Imports now account for 83 percent of the seafood consumed in the US, and the seafood trade deficit stands at $8 billion.
Shrimp imports weighed in at 1.3 billion pounds, valued at more than $4 billion, in 2006. Salmon and tuna were the most popular imported finfish.
Weaning American consumers from shrimp, salmon, and tuna imports would go a long way in slashing the trade deficit.
But shrimp need the earthy material that exists on the sea bottom or in shallow ponds, and wouldn't thrive in suspended cages.
Salmon might prosper in offshore cages, but less-costly salmon farms on inshore waters already struggle in the competition with cheaper imports.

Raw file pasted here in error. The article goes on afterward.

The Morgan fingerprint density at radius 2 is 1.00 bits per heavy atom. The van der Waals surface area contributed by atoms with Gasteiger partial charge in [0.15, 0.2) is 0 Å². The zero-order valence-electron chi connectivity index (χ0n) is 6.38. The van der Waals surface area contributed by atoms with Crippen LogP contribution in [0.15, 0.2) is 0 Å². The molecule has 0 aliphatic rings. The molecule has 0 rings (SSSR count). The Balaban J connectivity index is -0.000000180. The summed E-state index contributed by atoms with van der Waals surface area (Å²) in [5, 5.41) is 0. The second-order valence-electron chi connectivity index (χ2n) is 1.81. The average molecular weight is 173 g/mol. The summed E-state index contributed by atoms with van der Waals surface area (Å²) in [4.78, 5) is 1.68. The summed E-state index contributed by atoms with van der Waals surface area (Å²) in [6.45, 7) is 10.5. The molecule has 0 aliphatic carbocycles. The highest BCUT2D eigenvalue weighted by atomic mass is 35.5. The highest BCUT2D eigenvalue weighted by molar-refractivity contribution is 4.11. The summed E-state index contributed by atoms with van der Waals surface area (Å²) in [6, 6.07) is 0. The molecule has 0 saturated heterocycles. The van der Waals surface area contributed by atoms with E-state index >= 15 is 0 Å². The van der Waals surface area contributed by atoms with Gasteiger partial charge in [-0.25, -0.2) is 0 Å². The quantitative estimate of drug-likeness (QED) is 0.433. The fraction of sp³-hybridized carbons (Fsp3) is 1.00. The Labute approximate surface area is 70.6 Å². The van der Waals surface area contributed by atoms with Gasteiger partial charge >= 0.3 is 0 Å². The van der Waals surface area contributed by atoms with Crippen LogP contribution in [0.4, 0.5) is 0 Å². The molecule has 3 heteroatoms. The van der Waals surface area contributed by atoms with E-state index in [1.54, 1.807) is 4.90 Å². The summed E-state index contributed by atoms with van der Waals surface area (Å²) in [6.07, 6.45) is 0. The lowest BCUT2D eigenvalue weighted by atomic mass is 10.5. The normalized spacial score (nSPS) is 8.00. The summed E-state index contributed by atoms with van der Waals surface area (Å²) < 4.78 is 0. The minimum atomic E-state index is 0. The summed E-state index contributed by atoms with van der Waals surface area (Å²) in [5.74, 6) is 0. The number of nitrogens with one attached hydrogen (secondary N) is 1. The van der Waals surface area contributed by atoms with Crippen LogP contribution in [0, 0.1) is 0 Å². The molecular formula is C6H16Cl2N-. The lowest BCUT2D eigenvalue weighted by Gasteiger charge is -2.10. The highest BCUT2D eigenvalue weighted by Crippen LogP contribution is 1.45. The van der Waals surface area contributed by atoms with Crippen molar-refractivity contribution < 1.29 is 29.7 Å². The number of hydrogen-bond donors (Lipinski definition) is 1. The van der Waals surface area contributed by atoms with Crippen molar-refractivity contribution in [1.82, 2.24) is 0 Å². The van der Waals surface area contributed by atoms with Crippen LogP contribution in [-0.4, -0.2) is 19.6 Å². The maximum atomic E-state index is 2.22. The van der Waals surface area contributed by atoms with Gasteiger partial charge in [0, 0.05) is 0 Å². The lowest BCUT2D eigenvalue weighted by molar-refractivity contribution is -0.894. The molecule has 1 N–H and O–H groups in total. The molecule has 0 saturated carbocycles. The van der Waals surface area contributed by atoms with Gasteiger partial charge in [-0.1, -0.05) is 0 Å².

And, tuna aquaculture hasn't yet evolved to produce new fish; tuna ranches in the Mediterranean and Mexico hold and fatten wild-caught fish to market size.
Whether offshore farms can produce large quantities of inexpensive seafood and replace imports in the marketplace remains unclear.
There are just four deepwater farms in the US, raising higher-valued marine species like cobia, mutton snapper, moi, and halibut. Limited production hasn't given a true feel for the economics of deepwater aquaculture.
Freshwater species grown in concrete ponds or tank systems are the mainstays of the US aquaculture industry, and catfish and tilapia farmers here aren't immune to the sting of lower-priced imports from places like China and Indonesia.
Farmed saltwater species in the US include clams, oysters, and salmon grown on inshore tracts leased from coastal states.